Home Business Insights & Advice What factors should you consider when switching careers?

What factors should you consider when switching careers?

by John Saunders
26th Sep 22 5:43 pm

There are many times in life when a profound change is necessary in order to achieve a greater degree of success. This can often involve switching careers. If you are considering such an option, you are certainly not alone. A recent study found that 32% of professionals aged between 25 and 44 have contemplated this scenario. In fact, a staggering 29% of all university graduates will completely change their fields at least once.

There are nonetheless some crucial factors to address if you hope to make an informed decision at the appropriate time. Starting with a handful of popular options in terms of a career change, it will be easier to examine other factors before making the final decision.

More mobility than ever before

The good news is that there are many potential fields that are attractive to those who wish to reinvent their professional careers. Here are the top ten industries to consider:

  • Social Media Director
  • Financial Planner
  • Software Developer
  • Human Resources Manager
  • Operations Research Analyst
  • Marketing Manager/Director
  • Network Administrator
  • Sales Manager
  • Wealth Management Specialist
  • Public Relations Coordinator

We can see that many of these roles are at least partially associated with the digital domain. It therefore stands to reason that certain careers will require a fair amount of prior experience within the online community.

Variables to analyse well in advance

Now that we have briefly discussed some common choices in regard to career changes, let us move on by examining the top factors to address.

New Vs existing skill sets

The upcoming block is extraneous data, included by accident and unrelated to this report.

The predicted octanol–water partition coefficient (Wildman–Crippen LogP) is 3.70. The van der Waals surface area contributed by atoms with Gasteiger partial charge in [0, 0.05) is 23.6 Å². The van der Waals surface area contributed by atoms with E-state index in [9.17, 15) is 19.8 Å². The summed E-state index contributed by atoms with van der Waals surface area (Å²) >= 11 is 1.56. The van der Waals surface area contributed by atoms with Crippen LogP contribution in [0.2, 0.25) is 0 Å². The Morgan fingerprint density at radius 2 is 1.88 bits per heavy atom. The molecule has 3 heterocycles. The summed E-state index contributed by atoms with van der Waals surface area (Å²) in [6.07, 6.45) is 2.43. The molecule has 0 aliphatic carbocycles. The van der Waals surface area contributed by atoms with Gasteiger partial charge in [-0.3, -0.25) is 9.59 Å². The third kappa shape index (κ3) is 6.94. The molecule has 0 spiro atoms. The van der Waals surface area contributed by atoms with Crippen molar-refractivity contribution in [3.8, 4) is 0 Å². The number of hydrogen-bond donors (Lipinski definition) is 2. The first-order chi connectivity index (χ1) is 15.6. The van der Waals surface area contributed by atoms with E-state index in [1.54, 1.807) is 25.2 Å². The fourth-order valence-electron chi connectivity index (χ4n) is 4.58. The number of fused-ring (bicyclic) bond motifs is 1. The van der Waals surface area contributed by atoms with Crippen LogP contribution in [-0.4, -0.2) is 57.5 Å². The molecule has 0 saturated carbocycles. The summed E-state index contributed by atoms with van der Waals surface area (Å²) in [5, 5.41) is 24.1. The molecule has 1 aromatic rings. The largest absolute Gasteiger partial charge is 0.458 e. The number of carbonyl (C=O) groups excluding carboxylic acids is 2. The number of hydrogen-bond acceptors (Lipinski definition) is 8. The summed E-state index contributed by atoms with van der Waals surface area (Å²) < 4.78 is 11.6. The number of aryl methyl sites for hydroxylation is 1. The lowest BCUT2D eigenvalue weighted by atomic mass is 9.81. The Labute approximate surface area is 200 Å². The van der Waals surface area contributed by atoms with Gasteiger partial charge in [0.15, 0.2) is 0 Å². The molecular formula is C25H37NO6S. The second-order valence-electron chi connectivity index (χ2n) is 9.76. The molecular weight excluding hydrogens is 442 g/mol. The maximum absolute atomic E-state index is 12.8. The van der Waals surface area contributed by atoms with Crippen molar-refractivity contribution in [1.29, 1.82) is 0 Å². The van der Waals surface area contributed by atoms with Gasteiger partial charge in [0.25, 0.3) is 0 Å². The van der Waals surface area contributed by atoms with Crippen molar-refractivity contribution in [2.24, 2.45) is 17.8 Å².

What innate talents and skills do you bring to the proverbial table? Are any of these transferrable or will you need to learn new ones? Becoming immersed within an unfamiliar industry can be quite daunting; particularly if you will need to spend a significant amount of time in training. This is why determining which skills can be transferred to a new profession is crucial during the initial decision-making process. When thinking about making a career change, think about transferable skills that can be applicable to many different careers, such as experience in management, sales, and the technical side of business.

Certifications and/or additional industry-specific qualifications

There may also be instances where you will first need to obtain an official qualification before embarking upon an entirely new profession. For instance, those considering a new business venture can often benefit from university degrees such as an MSc in management. The main takeaway point here is that possessing specific accreditations will help to simplify the migration process. Furthermore, those who demonstrate their experience within a specific field are much more attractive to headhunters.

Salary changes

It is now important to address a decidedly utilitarian concern. How will a career change impact your financial situation? There are many times when those who enter into an entirely new industry may be forced to take a cut in pay. This can result in a significant amount of financial pressure. It is therefore wise to utilise sites such as Indeed to analyse average UK salaries and your expectations based on variables such as age, industry and education. Developing a realistic perspective will help to avoid unexpected surprises in the future.

Your long-term objectives

What factors have motivated you to consider such a change? Do you wish to enjoy a higher salary? Are you interested in further advancing your professional career? Might you instead desire a greater level of personal autonomy? These are three common long-term objectives that will ultimately impact the decision-making process.

Some of the most attractive careers right now are in industries such as marketing, legal, and finance. If you have a certain job role in mind or industry to get into, you might want to identify particular career paths that you can follow. For example, starting a career in financial planning can lead to senior positions and open up attractive career advancement opportunities, while entry-level planners have the potential to earn £31,200 in the United Kingdom.

Before making a final decision on a career change, it’s best to create a list of pros and cons of the switch, along with your long-term objectives. Try to be as objective as possible in regard to your goals.

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